Here are some general thoughts that might be helpful in addressing opinion-based questions, some types of which probably should be on topic.
The law is certainly opinion based, and this is, of course, why we have various forms of judicial opinions (majority, concurrence, dissent, plurality). For properly formed questions, differing "opinion" would tend to crop up in the form of multiple answers to a single question. This seems well and good. But what is a proper question?
When we get into the subjective realm here on Law.SE---which is an important part of the law---perhaps a good broad-pass filter is: is this the sort of question one could write an opinion about that would have a solid grounding in law or fact? Under this interpretation, we'd probably be happy with something like: "Here's a fact pattern about a bar fight...under the laws of California, what are some colorable excuse-based counters to a battery charge, and have courts tended to accept them?"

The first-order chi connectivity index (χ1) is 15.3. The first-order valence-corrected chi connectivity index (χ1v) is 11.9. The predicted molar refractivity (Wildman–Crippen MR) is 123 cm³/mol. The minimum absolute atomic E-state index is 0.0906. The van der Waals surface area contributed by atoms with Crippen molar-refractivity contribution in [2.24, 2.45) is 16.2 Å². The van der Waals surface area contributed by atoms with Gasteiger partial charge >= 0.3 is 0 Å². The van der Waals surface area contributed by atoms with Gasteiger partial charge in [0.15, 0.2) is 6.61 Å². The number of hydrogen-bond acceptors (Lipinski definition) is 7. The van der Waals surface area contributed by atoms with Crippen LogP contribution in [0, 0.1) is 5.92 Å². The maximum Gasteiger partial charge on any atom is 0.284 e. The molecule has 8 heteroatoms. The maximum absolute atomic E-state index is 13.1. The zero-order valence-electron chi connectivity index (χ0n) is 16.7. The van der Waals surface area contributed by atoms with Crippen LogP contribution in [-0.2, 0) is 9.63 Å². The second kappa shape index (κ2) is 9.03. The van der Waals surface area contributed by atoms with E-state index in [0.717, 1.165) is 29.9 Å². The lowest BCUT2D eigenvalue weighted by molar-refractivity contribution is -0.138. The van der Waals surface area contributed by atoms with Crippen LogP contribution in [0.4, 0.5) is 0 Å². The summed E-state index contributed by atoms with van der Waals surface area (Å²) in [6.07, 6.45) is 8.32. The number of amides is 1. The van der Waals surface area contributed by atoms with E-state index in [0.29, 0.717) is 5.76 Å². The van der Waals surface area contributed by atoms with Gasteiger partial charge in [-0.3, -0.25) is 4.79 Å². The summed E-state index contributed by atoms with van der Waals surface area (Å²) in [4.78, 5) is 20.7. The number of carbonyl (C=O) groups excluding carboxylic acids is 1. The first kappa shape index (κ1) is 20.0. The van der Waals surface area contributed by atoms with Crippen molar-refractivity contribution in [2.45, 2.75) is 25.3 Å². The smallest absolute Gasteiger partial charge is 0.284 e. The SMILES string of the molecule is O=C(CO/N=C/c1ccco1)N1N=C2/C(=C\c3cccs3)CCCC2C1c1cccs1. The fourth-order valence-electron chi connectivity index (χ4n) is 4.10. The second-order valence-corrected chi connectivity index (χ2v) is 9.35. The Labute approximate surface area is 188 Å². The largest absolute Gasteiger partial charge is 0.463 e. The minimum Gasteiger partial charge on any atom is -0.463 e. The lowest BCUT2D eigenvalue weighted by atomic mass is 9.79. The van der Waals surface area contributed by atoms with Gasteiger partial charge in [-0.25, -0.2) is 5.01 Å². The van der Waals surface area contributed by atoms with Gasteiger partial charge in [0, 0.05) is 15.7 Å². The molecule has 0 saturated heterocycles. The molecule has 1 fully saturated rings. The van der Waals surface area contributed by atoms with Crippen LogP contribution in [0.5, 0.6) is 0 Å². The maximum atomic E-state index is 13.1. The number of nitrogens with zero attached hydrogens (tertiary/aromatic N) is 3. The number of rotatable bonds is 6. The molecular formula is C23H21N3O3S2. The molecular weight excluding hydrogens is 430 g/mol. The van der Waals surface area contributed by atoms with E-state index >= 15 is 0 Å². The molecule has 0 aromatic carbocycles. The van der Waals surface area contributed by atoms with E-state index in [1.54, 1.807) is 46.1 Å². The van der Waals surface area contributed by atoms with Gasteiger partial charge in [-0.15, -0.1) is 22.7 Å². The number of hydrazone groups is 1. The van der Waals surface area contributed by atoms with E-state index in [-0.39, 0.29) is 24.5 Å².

However, the answer to a question like the fourth, "Why does X think legal services practice is more stimulating than...," doesn't have any basis in law. We'd then ask, does it have any basis in fact or the application of facts to laws? In this example, X states mere personal opinion, albeit based on interesting observations. This seems better suited to a book club or discussion group since it would be hard to craft an answer that brings out the nuances without in-depth knowledge of non-law/fact aspects of secondary sources.
That brings up a second rule-of-thumb: is the question better suited to a discussion tag? If so, we don't have such a tag on Law.SE...just on Meta, at which point we could ask whether it belongs on Meta in the first place.